A bill to legalize same-sex civil unions in Lithuania has cleared a parliamentary committee that was tasked to determine whether such a law would breach the country’s constitution.
Lithuania has defined marriage as only being between two people of the two sexes so the inquiry was an important hurdle in progressing the bill.
The inquiry was held by the Committee on Legal Affairs of Lithuanian Parliament, known locally as the Seimas, which announced its findings last Wednesday.
‘The majority of committee members agreed that the bill would not run counter to the Constitution,’ committee deputy chair Stasys Sedbaras said, according to The Lithuania Tribune.
The inquiry was held after a group of nine Social Democratic and Liberal MPs cosponsored a bill to create civil partnerships for both gay and straight couples in late March.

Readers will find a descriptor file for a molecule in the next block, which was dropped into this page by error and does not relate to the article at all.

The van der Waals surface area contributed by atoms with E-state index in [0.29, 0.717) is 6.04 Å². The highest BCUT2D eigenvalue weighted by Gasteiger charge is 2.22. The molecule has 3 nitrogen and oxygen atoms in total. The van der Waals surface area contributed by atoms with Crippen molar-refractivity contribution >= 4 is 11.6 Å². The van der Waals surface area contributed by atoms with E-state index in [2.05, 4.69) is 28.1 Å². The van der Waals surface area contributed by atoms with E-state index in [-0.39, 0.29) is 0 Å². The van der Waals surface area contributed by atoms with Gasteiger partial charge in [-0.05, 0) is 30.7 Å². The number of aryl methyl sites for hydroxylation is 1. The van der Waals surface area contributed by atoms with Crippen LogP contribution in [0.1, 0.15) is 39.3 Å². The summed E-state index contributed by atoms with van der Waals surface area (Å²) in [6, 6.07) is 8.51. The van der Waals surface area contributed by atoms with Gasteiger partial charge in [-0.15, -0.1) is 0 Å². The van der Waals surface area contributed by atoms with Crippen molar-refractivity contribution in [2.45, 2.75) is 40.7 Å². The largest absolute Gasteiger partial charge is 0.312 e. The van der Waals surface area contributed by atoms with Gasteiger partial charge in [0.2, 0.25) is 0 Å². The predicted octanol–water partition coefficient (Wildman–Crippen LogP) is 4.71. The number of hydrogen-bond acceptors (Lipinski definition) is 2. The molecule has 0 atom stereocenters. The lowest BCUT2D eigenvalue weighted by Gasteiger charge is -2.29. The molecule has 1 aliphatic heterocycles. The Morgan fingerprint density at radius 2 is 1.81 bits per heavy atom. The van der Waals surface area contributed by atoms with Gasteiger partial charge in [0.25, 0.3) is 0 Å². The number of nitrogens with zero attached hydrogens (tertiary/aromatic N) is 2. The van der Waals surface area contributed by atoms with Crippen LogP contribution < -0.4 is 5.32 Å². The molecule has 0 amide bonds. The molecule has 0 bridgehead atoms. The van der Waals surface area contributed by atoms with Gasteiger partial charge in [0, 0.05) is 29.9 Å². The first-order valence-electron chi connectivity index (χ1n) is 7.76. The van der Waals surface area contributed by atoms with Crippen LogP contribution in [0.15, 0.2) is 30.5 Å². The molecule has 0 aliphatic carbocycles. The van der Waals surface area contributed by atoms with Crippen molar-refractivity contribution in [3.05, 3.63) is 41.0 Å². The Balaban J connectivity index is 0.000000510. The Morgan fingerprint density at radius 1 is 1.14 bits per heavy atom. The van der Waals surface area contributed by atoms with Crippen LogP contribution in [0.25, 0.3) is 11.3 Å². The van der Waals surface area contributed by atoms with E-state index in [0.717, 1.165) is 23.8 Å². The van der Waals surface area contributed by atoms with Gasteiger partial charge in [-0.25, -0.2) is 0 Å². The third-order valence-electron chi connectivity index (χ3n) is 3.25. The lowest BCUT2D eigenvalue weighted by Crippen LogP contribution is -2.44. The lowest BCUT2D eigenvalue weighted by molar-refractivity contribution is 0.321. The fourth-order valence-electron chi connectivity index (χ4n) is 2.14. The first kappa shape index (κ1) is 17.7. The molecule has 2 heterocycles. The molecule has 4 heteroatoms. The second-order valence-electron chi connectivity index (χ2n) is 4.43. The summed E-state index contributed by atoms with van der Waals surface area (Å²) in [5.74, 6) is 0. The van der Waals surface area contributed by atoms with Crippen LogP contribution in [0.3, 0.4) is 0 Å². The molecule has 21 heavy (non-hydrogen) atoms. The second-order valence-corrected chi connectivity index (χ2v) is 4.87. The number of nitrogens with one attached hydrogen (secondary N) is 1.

Currently the only kind of relationship given any legal weight in Lithuania is heterosexual marriage.
Critics of the bill have claimed it will undermine the ‘traditional family’ and devalue marriage in the eyes of young people.
However its supporters say that the bill would resolve a host of legal issues for committed same-sex couples while leaving marriage as a separate institution.